17. Estonia: Eating Many Meals
If breakfast, lunch, and dinner are hardly enough to satiate you, then you'll want to celebrate New Year's Eve in Estonia. There, people believe that eating seven, nine, or 12 meals will bring about good things in the year to come, seeing as those numbers are considered lucky throughout the country. And if you can't finish your food, worry not: People often purposefully leave food on their plates to feed their visiting family members—the ones in spirit form, that is.
18. Armenia: Baking "Good Luck" Bread
When people in Armenia bake bread on New Year's Eve, they add a special ingredient to their dough: luck. Of course, they don't literally add an ingredient called luck into their batter, but it is tradition for metaphorical good wishes to be kneaded into every batch of bread baked on the last day of the year.
19. Turkey: Sprinkling Salt
In Turkey, it's considered good luck to sprinkle salt on your doorstep as soon as the clock strikes midnight on New Year's Eve. Like many other New Year's traditions around the globe, this one is said to promote both peace and prosperity throughout the new year.
20. Ireland: Banging Bread Against the Wall
Every New Year's, Irish families will cook a Christmas bread and bang it against the doors and walls of their family homes to ward off evil spirits. In addition to chasing off bad luck, the act is thought to help invite good spirits in to help bring about a new start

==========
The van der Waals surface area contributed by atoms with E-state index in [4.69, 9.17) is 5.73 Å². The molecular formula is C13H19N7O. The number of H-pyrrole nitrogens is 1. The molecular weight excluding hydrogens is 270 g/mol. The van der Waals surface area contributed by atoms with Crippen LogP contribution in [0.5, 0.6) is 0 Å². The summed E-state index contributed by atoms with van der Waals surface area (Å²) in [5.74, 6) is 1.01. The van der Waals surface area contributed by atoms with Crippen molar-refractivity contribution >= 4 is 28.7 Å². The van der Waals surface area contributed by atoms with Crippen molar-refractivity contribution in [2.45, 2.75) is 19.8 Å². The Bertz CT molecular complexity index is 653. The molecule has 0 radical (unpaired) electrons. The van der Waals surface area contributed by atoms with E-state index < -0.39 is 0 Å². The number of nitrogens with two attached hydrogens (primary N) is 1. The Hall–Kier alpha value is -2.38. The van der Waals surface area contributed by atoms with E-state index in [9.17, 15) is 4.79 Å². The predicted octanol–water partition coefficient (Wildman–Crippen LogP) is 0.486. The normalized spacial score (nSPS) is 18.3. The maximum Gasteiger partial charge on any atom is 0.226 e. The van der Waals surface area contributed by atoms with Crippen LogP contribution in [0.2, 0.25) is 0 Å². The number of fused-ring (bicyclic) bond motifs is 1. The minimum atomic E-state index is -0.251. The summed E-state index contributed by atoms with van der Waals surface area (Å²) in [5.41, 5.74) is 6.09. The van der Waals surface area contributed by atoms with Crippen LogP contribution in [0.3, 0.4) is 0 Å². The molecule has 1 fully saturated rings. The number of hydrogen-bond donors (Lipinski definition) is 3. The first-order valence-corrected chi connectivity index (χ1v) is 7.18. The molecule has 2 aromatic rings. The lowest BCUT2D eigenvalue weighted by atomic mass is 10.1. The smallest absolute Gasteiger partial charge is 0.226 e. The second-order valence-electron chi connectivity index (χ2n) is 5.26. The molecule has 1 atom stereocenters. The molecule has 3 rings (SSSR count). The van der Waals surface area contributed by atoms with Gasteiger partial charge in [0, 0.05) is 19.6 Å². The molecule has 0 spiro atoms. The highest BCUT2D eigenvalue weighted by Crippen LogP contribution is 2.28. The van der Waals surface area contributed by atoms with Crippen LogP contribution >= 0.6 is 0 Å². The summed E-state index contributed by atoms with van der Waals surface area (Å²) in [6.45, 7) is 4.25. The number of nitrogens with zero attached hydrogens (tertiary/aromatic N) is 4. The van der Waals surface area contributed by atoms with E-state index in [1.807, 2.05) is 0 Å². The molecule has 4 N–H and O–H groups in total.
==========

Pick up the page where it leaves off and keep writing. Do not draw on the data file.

21. United States: Watch the Ball Drop
Each year, an estimated one million people gather in New York City's Times Square to watch the New Year's Eve ball drop. Satellite technology helps millions more U.S. Americans experience the tradition from the comfort of home, with upwards of a billion people watching worldwide. If those tuning in live from home are located in the American South, chances are they'll be doing so with a bowl of collard greens and black-eyed peas in hand. These foods are thought to help secure good luck and financial gains in the new year.
22. Colombia: Put Three Potatoes Under the Bed
On the last night of the year, Colombians place three potatoes under their beds—one peeled, one unpeeled, and one half-peeled. At midnight, they'll reach under the bed and grab the first potatoes they touch. Peeled means you're going to experience financial problems in the year ahead, unpeeled means you'll have a year filled with prosperity and financial success, and half-peeled puts you somewhere in between.
23. Philippines: Serving 12 Round Fruits
In the Philippines, it is customary to serve 12 round fruits on New Year's Eve—one for each month of the year. The tradition is thought to help bring about prosperity, happiness, good health, and money. The round shape represents coins that will help attract good fortune to each household. Different colored fruits also symbolize different forms of luck. Green and purple, for instance, represent prosperity while yellow is associated with happiness and unity.
24. Canada: Go Ice Fishing
These days, it's not uncommon to find Canadians celebrating New Year's Day by participating in the popular cold-weather activity of ice fishing. Many companies you can pay for the experience provide heated huts to keep everyone comfortable while on the ice. Some even provide equipment and cooking instructions to help groups enjoy their catch.
25. Universal: Making New Year's Resolutions
To wrap up our list of New Year's Eve traditions, here's something that isn't specific to any one country. The practice of making a New Year's resolution is, instead, something people around the world do. The tradition actually dates back about 4,000 years, when the ancient Babylonians would make promises to their gods and reaffirm their loyalties to the king during a massive 12-day religious festival known as Akitu.
That's it for our list of New Year's Eve traditions, but be sure to check back in with us soon for even more to celebrate. You can also sign up for our newsletter to enjoy similar content, as well as the latest in wellness, entertainment, and travel.